Iron deficiency chlorosis (IDC) is a widespread and destructive disorder of soybeans.
My colleagues in the soil fertility world have often assumed that shallow (inch or so) incorporation of urea was better than no incorporation at all.
This spring has seen several days of major topsoil loss in the Red River Valley of North Dakota and other areas of the state where conventional tillage and dry top soil conditions were present.
The Irrigated Corn category within the North Dakota Corn N Calculator https://www.ndsu.edu/pubweb/soils/corn/ is not accessing the data it should to provide N recommendation values.
I think many consultants and growers understand that just because we grow corn and soybeans we are not Iowa, but some appear to be confused. There are two important differences that I need to stress for those who think the capital of North Dakota is Des Moines, and both are related.
To make strip-till practical in the Valley, follow the combine with the strip-till machine. Fertilizer P and K can be applied, and wait until at least the 1st of October to apply fall ammonia, and only then when soil temperatures taken between 6-8AM fall to 50 degrees F.
It is satisfying to see side-dress become more common in ND on soils with a high susceptibility to in-season N loss from leaching or denitrification. As plans are made this winter on strategies for next season, please consider the following:
There are some growers that are seeding cover crops into prevent plant acres, while others I think enjoy seeing their topsoil blow away during the winter and spring.
Soil sampling is encouraged immediately following early crop harvest, including winter wheat, barley, spring wheat, any wheat, rye, canola and early flax. The following are concepts to keep in your head during interpretation for next years’ crop:
Growers and crop consultants in the Valley are well acquainted with iron deficiency chlorosis (IDC) through years of experience.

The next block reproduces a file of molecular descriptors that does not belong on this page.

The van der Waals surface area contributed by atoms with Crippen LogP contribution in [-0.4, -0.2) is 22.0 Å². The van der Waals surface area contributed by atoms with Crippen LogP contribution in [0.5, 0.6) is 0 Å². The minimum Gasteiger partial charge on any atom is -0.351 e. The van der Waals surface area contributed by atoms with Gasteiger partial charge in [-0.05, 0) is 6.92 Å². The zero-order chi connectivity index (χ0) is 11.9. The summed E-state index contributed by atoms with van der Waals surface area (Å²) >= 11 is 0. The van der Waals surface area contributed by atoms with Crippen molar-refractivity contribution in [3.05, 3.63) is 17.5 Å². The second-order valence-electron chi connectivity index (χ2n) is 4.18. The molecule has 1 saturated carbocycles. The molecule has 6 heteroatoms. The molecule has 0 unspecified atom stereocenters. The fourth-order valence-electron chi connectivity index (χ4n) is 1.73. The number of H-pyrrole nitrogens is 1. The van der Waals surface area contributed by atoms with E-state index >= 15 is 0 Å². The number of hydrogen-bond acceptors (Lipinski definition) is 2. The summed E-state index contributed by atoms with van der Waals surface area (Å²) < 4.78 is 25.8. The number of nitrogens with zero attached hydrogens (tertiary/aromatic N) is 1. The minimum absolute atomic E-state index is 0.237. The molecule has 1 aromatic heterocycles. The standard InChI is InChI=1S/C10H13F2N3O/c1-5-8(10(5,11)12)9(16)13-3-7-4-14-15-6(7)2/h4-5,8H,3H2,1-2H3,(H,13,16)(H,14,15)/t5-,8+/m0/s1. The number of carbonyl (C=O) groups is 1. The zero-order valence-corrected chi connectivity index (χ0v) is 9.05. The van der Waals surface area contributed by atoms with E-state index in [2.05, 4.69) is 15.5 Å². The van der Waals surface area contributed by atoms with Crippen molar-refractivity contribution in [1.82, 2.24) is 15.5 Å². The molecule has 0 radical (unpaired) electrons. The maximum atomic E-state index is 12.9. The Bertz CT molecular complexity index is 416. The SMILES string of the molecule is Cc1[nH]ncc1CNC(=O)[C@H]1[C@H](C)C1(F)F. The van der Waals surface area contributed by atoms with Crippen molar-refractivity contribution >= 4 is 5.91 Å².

I have already referred to plant analysis as a tool that growers/crop consultants can use to better diagnose nutritional problems suspected from symptoms observed in the field.
Spring wheat and durum is approaching heading. My plots near Lisbon are in the boot stage and will head out in a few days.
Many more growers are planning to sidedress corn this year than in the past. Most growers that have tried sidedressing the past few years have been successful at increasing corn yield over fields with preplant only.
Traveling around the eastern part of the state almost half of the corn fields show some signs of S deficiency.
I meant to write this later, but I have stimulated so much conjecture that it was time to write this. Those of you that attended the Advanced Crop Advisor workshop about 10 years ago where Dr. Bundy at University of Wisconsin was speaking already should know this, but perhaps you have forgotten.
Most fields with corn have begun to green up with much warmer temperatures. There are some areas, particularly in medium to sandy soils on ridges/slopes that have begun to show signs of N or S deficiency.
The effects of too much tillage are again seen in the state with stark evidence of gullies, rill erosion, surface crusting, sealing of soil over trying-to-emerge germinating seedlings, and flooded field areas.
I have, or will have, 30 sites this year from Casselton to Beach to Bottineau in various studies.
We do not see the dust clouds in fields this first week of June as we did in April, but soil is moving just the same.
Most wheat fields are in the 3-5 leaf stage and have some yellow in them, especially in areas receiving near record May rains.